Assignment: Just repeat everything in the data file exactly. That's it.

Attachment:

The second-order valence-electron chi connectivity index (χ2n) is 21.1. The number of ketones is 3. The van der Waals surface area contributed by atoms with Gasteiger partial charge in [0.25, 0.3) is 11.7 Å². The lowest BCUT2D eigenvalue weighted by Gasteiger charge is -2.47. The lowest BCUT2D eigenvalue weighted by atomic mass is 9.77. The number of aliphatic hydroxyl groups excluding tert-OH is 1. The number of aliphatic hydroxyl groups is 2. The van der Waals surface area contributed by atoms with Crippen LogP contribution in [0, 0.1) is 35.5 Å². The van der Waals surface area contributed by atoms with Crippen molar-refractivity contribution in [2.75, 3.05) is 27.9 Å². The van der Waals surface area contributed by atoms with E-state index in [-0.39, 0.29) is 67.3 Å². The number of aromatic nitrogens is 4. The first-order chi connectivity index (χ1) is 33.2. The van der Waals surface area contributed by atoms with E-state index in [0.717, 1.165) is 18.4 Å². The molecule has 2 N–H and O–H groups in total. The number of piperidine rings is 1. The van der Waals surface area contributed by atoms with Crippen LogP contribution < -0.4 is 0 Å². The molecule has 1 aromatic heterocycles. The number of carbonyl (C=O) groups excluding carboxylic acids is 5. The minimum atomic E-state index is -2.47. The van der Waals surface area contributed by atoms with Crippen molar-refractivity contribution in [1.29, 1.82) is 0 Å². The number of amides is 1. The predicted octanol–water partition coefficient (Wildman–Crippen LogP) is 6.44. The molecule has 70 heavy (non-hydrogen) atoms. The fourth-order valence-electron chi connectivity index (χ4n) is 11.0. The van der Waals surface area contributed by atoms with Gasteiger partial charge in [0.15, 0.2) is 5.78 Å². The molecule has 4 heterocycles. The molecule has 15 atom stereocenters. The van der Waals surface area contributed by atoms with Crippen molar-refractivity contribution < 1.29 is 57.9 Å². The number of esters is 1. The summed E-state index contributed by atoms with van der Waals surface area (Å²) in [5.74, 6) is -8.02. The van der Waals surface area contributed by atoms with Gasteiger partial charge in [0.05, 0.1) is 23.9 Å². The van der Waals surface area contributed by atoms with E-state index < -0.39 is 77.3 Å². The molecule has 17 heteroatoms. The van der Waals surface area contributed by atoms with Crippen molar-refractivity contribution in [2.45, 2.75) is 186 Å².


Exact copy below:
The second-order valence-electron chi connectivity index (χ2n) is 21.1. The number of ketones is 3. The van der Waals surface area contributed by atoms with Gasteiger partial charge in [0.25, 0.3) is 11.7 Å². The lowest BCUT2D eigenvalue weighted by Gasteiger charge is -2.47. The lowest BCUT2D eigenvalue weighted by atomic mass is 9.77. The number of aliphatic hydroxyl groups excluding tert-OH is 1. The number of aliphatic hydroxyl groups is 2. The van der Waals surface area contributed by atoms with Crippen LogP contribution in [0, 0.1) is 35.5 Å². The van der Waals surface area contributed by atoms with Crippen molar-refractivity contribution in [2.75, 3.05) is 27.9 Å². The van der Waals surface area contributed by atoms with E-state index in [-0.39, 0.29) is 67.3 Å². The number of aromatic nitrogens is 4. The first-order chi connectivity index (χ1) is 33.2. The van der Waals surface area contributed by atoms with E-state index in [0.717, 1.165) is 18.4 Å². The molecule has 2 N–H and O–H groups in total. The number of piperidine rings is 1. The van der Waals surface area contributed by atoms with Crippen LogP contribution < -0.4 is 0 Å². The molecule has 1 aromatic heterocycles. The number of carbonyl (C=O) groups excluding carboxylic acids is 5. The minimum atomic E-state index is -2.47. The van der Waals surface area contributed by atoms with Crippen molar-refractivity contribution in [1.29, 1.82) is 0 Å². The number of amides is 1. The predicted octanol–water partition coefficient (Wildman–Crippen LogP) is 6.44. The molecule has 70 heavy (non-hydrogen) atoms. The fourth-order valence-electron chi connectivity index (χ4n) is 11.0. The van der Waals surface area contributed by atoms with Gasteiger partial charge in [0.15, 0.2) is 5.78 Å². The molecule has 4 heterocycles. The molecule has 15 atom stereocenters. The van der Waals surface area contributed by atoms with Crippen molar-refractivity contribution < 1.29 is 57.9 Å². The number of esters is 1. The summed E-state index contributed by atoms with van der Waals surface area (Å²) in [5.74, 6) is -8.02. The van der Waals surface area contributed by atoms with Gasteiger partial charge in [0.05, 0.1) is 23.9 Å². The van der Waals surface area contributed by atoms with E-state index < -0.39 is 77.3 Å². The molecule has 17 heteroatoms. The van der Waals surface area contributed by atoms with Crippen molar-refractivity contribution in [2.45, 2.75) is 186 Å².